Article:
“We are grateful for the support we have received from NSF and Congresswoman Shea-Porter,” said P.T. Vasudevan, senior vice provost for academic affairs at UNH and the principal investigator on the $300,000 grant. “We believe working to support and retain low-income students currently in the degree programs that will help us to grow the pipeline of advance manufacturing workers will benefit not only students and industry leaders in the state, but the state as a whole.”

UNH received one of 27 new awards through NSF’s INCLUDES program, aimed at enhancing U.S. leadership in science, technology, engineering and mathematics (STEM) discoveries and innovations through a commitment to diversity and inclusion.

In 2009, Shea-Porter helped initiate New Hampshire’s Advanced Manufacturing Partnership in Education (AMPEd), which was funded by the American Recovery and Reinvestment Act and has successfully helped New Hampshire businesses and colleges partner to invest in the state’s manufacturing workforce.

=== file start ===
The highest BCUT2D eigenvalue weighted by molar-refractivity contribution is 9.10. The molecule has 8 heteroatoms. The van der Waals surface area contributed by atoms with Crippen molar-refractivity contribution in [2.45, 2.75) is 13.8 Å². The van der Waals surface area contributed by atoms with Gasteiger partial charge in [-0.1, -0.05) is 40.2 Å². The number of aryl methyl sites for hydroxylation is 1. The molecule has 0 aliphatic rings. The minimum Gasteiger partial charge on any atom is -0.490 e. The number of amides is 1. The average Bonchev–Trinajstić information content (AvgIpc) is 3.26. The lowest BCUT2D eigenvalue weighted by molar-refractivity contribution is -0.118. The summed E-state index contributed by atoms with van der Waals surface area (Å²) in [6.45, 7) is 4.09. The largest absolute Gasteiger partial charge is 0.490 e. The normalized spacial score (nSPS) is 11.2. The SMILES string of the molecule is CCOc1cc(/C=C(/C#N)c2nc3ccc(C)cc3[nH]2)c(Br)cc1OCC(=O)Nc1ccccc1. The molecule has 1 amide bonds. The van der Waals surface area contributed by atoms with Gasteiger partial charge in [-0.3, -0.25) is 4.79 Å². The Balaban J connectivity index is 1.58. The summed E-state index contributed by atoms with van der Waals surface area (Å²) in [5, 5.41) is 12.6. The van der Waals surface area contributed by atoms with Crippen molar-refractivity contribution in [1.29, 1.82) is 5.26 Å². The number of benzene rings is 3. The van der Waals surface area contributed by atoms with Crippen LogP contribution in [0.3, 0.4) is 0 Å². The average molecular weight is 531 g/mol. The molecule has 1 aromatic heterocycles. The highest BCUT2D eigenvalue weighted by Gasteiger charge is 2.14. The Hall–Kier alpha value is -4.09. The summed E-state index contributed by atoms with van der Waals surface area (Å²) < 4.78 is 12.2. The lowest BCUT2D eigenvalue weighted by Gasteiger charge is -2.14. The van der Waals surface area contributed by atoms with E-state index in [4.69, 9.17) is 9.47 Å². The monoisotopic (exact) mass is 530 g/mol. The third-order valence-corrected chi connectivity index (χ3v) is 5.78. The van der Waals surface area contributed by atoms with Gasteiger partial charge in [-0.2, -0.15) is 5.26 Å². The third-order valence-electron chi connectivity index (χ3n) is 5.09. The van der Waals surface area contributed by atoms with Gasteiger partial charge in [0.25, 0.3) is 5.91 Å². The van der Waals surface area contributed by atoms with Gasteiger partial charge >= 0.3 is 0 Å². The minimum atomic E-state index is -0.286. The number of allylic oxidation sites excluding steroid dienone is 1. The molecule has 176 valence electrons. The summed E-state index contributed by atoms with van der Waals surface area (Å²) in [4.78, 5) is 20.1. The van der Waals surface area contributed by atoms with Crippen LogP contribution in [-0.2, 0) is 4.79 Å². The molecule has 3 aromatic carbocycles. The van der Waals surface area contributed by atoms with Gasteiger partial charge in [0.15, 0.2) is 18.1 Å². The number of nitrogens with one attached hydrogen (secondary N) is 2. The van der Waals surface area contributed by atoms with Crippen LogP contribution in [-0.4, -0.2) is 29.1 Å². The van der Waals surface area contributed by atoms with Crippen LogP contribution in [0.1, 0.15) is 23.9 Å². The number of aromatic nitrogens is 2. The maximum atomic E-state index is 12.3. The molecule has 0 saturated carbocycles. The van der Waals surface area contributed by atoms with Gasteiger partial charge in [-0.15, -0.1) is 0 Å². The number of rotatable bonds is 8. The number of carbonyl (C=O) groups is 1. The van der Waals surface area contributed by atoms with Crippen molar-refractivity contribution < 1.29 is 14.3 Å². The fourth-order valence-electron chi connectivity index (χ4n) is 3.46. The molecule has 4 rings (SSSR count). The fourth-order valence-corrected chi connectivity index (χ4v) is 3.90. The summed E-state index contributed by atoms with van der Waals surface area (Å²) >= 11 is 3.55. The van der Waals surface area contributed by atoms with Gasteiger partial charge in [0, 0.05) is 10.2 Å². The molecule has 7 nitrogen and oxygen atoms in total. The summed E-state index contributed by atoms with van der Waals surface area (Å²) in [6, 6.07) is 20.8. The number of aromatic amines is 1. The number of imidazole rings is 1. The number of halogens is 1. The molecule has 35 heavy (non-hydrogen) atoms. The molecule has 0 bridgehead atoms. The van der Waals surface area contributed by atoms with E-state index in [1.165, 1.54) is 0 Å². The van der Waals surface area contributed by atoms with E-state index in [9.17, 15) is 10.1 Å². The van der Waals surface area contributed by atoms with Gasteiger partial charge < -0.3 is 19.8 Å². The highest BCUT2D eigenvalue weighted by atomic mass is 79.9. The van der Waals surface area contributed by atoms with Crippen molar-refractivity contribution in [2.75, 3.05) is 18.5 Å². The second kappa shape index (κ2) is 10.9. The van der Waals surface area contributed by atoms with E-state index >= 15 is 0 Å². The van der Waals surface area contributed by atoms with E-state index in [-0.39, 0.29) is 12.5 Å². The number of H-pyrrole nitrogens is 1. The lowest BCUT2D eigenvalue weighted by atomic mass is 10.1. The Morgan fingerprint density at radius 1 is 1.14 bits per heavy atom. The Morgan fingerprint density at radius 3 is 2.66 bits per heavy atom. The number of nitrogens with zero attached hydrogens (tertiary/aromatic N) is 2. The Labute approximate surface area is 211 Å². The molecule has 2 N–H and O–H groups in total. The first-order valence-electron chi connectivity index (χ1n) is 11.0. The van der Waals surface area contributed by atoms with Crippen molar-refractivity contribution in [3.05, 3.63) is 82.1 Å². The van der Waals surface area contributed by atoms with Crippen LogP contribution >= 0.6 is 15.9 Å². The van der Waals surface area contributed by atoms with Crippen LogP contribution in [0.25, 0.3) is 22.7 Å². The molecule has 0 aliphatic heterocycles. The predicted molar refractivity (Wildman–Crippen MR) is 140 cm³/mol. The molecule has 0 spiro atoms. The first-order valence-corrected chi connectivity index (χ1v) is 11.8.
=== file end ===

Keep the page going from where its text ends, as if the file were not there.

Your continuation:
Leo W Gerard: Speak Loudly And Carry A Big Aluminum Bat

During this very month last year, aluminum smelters across the United States were closing, one after another. It was as if they produced something useless, not a commodity crucial to everything from beverage cans to fighter jets.

In January of 2016, Alcoa closed its Wenatchee Works in Washington State, costing 428 workers their jobs, sending 428 families into panic, slashing tax revenue counted on by the town of Wenatchee and the school district and devastating local businesses that no longer saw customers from the region’s highest-paying manufacturer.

That same month, Alcoa announced it would permanently close its Warrick Operations in Evansville, Ind., then the largest smelter in the country, employing 600 workers, within three months.